"Mr.4AM Said ...Liquidation sales will be abundant..."

Has anyone noted the pre-Boxing Day sales at the malls right now?

We spend the day checking out Mayfair Mall and almost every store had some sort of discount. 20% off seemed the norm but 50% off was visible in many.

I didn't expect that before Christmas and I can't say I've noted it before (but I might just be a little more dialed in right now).

Anonymous said...

Boxing sales have become somewhat of a joke IMO. With a few exceptions that involve block long lineups (no thanks,) the prices are typically no better after Xmas than they were the week or two just before.

The real sales will be in January / February.

roger said...

Will there be a sucker rally in Victoria Real Estate in early 2009?

We are only a few weeks away from the start of 2009. You can expect a lot of spin and hyperbole from the RE industry in early January.

- Annual SFH prices for 2008 will be 3-4% higher than the 2007 SFH average. This is due to the rise in price during January to April. However median and average prices have been falling since May.

- Mortgage rates have dropped considerably This is true but there is now a requirement for 5% down and 35 year amortization. Cashback mortgage traps are still available.

- Inventory is high and buyers have lots to choose from. A true statement which overlooks why there is so much inventory.

- Prices have dropped, sellers are motivated and buyers should take advantage of the situation and buy now. Implies prices will go up soon.

- Victoria is insulated from the recession due to our diverse economy. This is a ridiculous statement but you hear it all the time.

The first three or four months of 2009 will set the tone for the rest of the year. What do readers think will happen? Will FTB's pile into the market clutching their mortgage pre-approval letters? Will there be lots of listings starting in January? Do you think some sellers will price realistically or will they ask for last year's price?

womp said...

Will FTB's pile into the market clutching their mortgage pre-approval letters?

I'm going to have to predict "no" on this one just based on anecdotal evidence. My sister-in-law and her fiance, despite making a decent family income on one high salary, got rejected last week for a "modest" mortgage by today's current standards - and this was in Salmon Arm, where prices are about 60% of what they are in Victoria.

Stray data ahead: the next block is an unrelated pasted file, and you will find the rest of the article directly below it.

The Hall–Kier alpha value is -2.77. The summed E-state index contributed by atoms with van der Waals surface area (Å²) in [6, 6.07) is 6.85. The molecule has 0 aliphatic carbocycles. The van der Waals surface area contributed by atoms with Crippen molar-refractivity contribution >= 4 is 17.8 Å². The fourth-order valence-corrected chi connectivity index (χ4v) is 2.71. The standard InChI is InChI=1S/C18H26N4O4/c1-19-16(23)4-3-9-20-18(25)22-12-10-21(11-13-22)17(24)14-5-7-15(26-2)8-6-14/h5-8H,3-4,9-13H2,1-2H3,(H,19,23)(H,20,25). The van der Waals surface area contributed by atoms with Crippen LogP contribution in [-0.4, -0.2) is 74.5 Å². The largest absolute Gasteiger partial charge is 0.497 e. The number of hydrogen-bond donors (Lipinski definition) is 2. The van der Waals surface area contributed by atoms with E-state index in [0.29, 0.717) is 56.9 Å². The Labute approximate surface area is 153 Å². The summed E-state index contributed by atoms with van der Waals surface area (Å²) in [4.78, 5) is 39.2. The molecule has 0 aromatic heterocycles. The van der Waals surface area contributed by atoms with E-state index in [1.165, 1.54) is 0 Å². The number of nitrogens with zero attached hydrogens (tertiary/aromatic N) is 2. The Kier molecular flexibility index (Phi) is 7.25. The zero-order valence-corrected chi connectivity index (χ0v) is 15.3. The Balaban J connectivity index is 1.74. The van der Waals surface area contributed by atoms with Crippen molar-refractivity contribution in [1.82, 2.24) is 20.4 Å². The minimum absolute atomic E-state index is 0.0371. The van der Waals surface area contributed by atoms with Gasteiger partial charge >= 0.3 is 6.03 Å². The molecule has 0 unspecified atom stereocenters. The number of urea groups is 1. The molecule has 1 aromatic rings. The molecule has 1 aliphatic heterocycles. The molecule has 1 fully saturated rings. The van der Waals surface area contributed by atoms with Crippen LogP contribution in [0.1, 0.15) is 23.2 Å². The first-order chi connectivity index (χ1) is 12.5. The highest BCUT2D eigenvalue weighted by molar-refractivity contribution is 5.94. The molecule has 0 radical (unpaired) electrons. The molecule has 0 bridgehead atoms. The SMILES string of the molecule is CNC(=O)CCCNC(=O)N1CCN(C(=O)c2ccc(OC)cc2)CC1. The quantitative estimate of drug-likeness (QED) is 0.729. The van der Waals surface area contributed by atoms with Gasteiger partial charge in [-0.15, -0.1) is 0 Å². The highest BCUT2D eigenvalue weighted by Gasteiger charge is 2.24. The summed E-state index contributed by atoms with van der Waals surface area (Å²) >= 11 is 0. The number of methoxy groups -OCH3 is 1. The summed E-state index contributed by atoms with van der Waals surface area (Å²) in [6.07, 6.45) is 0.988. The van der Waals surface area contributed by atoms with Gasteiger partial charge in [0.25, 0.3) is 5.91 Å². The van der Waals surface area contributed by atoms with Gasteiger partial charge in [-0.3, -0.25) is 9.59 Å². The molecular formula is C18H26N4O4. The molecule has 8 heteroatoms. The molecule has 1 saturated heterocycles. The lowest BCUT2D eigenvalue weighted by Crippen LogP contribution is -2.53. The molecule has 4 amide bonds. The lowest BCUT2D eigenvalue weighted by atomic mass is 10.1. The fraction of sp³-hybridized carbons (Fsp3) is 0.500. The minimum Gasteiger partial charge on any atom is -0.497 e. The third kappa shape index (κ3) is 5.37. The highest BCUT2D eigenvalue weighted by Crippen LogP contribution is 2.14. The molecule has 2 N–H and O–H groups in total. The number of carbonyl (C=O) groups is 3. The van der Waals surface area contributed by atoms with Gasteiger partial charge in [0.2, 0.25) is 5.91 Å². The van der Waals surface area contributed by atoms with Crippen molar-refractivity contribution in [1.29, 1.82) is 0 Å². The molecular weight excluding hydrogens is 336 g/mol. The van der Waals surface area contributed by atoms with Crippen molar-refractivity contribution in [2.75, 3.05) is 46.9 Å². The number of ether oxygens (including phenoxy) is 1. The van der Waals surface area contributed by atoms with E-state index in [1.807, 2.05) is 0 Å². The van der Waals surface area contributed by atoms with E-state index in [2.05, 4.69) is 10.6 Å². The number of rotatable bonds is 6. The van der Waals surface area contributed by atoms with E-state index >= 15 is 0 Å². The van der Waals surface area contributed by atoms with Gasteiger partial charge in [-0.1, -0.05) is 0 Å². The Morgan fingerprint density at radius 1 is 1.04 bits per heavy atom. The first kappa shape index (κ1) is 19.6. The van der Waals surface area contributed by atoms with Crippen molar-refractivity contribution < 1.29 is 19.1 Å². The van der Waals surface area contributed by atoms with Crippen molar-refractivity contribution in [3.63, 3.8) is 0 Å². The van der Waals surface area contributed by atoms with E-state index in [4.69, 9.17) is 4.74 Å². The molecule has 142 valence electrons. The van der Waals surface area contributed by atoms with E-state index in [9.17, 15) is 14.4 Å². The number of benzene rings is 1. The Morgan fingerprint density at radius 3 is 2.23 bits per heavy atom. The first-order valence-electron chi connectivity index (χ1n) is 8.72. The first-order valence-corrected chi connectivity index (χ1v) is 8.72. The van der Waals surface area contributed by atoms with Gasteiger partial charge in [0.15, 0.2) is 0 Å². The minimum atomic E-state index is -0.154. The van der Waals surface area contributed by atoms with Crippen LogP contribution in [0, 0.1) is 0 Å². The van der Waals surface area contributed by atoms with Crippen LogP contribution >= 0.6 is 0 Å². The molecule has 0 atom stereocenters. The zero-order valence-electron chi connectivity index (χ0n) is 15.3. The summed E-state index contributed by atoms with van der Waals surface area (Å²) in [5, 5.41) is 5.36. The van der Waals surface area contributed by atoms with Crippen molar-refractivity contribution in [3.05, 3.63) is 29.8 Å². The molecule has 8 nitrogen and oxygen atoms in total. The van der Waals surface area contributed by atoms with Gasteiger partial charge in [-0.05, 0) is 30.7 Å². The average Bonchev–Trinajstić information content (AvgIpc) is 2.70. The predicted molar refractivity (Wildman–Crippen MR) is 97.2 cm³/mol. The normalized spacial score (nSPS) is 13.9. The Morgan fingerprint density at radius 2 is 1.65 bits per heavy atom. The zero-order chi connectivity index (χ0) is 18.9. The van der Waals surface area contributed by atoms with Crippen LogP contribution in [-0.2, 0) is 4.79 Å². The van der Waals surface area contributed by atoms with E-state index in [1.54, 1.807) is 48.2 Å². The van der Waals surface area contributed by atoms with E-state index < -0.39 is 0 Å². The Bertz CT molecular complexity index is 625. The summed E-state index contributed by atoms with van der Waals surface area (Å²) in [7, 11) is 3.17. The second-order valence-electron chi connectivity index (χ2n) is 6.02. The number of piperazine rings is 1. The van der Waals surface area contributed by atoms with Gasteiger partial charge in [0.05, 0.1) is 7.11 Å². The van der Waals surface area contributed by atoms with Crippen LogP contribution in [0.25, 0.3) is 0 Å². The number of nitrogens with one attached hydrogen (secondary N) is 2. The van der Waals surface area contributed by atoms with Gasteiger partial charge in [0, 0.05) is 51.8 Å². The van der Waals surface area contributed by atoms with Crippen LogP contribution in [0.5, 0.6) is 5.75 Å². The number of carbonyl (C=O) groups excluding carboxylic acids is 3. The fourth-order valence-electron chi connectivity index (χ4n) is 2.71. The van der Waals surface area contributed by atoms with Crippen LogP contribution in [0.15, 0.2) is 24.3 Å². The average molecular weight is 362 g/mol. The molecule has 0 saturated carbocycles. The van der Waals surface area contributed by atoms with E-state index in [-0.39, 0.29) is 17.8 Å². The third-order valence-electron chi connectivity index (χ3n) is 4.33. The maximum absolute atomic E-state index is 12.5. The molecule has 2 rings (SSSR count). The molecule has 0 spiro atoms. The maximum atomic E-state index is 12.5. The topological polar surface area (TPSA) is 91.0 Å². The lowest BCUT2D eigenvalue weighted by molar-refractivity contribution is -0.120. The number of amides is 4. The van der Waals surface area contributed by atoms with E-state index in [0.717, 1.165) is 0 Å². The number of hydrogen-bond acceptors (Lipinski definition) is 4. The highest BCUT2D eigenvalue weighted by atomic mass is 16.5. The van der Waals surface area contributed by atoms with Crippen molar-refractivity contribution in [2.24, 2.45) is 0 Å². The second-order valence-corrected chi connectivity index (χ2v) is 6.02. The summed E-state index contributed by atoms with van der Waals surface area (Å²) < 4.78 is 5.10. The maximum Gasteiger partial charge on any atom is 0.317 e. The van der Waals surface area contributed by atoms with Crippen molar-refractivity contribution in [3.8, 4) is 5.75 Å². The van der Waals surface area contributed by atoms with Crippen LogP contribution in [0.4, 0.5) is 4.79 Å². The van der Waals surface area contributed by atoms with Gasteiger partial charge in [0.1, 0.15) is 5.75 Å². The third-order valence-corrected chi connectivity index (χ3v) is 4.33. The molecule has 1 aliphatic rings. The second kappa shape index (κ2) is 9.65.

I also think it's going to take at least four months for sellers in Victoria to figure it out, but they will. I predict we crest 6000 listings by the end of February.

Anonymous said...

Oil: Pop, pop, pop

The more the price of crude oil falls, the more the previous highs look like a bubble. Oil traded at just over $34 a barrel on Friday morning, down about 76 per cent from its high in the summer, when some analysts believed it was headed for $200.


Bespoke also pointed out that bubbles tend to deflate a lot faster than they inflate, noting that it took 1600 trading days for oil to hit its peak but only 100 trading days to move back down close to its lows.

patriotz said...

this was in Salmon Arm, where prices are about 60% of what they are in Victoria

In other words, more expensive than any city east of Alberta except Toronto.

The Okanagan/Shuswap area is headed for the biggest meltdown in Canada (Florida proportions). Seems like the banks are finally catching on.

Just Jack said...

My vote for a spring rally is no.

Every year for the past half dozen years, property values had a big increase after the BC Assessments came out.

I attribute this to the thought that home owners have, that their property is always worth more than the assessed value. And that realtors mistakenly use the assessments as a means of placing a value on the home. For example: adding $50,000 to the assessed value. And this is why there is a spike in prices as may be seen by looking at prices before and after the assessments arrive. The BC assessments have for the last half dozen years been inflationary. The assessments were therefore not only reporting value but also creating value.

This year the assessment are to be frozen at July 1, 2007 level. Hence no increase. And the myth about the assessments being lower than market value is being shown as false in the recent sales, as a goodly portion of homes are now selling below assessed value.

What we lost in 2008 was the speculators. I believe that they accounted for almost 40 percent of the sales. Inventory will continue to rise as more projects are completed. Victoria has a glut of condominiums and homes which at 1 percent per year (3,500)increase in population can not be absorbed.